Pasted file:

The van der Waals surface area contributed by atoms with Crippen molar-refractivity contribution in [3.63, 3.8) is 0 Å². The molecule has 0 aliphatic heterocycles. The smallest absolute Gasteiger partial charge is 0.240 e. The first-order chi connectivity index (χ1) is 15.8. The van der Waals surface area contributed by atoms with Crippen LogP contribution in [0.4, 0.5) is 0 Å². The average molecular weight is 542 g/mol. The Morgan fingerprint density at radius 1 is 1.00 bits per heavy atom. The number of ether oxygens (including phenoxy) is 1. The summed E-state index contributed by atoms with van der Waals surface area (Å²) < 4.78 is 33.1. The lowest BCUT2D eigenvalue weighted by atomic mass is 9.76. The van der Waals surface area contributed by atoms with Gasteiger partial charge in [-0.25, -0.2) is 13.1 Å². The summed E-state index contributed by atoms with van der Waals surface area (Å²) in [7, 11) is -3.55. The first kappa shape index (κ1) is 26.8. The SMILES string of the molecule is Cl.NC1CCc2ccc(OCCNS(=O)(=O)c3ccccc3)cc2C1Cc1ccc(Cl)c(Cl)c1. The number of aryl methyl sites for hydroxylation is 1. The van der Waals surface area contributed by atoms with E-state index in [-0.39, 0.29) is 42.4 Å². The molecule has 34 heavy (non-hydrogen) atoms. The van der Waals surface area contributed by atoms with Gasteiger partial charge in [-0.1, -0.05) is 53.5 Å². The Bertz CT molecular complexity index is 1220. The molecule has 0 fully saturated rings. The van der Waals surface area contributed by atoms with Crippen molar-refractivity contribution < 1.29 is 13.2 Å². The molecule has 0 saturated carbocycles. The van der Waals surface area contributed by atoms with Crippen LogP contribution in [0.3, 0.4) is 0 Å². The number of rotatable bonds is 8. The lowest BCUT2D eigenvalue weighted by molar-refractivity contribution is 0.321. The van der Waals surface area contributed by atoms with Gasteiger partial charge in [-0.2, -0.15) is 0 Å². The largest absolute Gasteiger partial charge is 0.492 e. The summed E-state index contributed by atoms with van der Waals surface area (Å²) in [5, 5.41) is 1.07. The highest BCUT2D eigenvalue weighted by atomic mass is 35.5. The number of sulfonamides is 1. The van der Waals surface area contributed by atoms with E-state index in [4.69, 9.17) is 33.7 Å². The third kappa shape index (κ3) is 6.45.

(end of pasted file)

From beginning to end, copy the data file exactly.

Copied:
The van der Waals surface area contributed by atoms with Crippen molar-refractivity contribution in [3.63, 3.8) is 0 Å². The molecule has 0 aliphatic heterocycles. The smallest absolute Gasteiger partial charge is 0.240 e. The first-order chi connectivity index (χ1) is 15.8. The van der Waals surface area contributed by atoms with Crippen LogP contribution in [0.4, 0.5) is 0 Å². The average molecular weight is 542 g/mol. The Morgan fingerprint density at radius 1 is 1.00 bits per heavy atom. The number of ether oxygens (including phenoxy) is 1. The summed E-state index contributed by atoms with van der Waals surface area (Å²) < 4.78 is 33.1. The lowest BCUT2D eigenvalue weighted by atomic mass is 9.76. The van der Waals surface area contributed by atoms with Gasteiger partial charge in [-0.25, -0.2) is 13.1 Å². The summed E-state index contributed by atoms with van der Waals surface area (Å²) in [7, 11) is -3.55. The first kappa shape index (κ1) is 26.8. The SMILES string of the molecule is Cl.NC1CCc2ccc(OCCNS(=O)(=O)c3ccccc3)cc2C1Cc1ccc(Cl)c(Cl)c1. The number of aryl methyl sites for hydroxylation is 1. The van der Waals surface area contributed by atoms with E-state index in [-0.39, 0.29) is 42.4 Å². The molecule has 34 heavy (non-hydrogen) atoms. The van der Waals surface area contributed by atoms with Gasteiger partial charge in [-0.1, -0.05) is 53.5 Å². The Bertz CT molecular complexity index is 1220. The molecule has 0 fully saturated rings. The van der Waals surface area contributed by atoms with Crippen molar-refractivity contribution < 1.29 is 13.2 Å². The molecule has 0 saturated carbocycles. The van der Waals surface area contributed by atoms with Crippen LogP contribution in [0.3, 0.4) is 0 Å². The number of rotatable bonds is 8. The lowest BCUT2D eigenvalue weighted by molar-refractivity contribution is 0.321. The van der Waals surface area contributed by atoms with Gasteiger partial charge in [-0.2, -0.15) is 0 Å². The largest absolute Gasteiger partial charge is 0.492 e. The summed E-state index contributed by atoms with van der Waals surface area (Å²) in [5, 5.41) is 1.07. The highest BCUT2D eigenvalue weighted by atomic mass is 35.5. The number of sulfonamides is 1. The van der Waals surface area contributed by atoms with E-state index in [4.69, 9.17) is 33.7 Å². The third kappa shape index (κ3) is 6.45.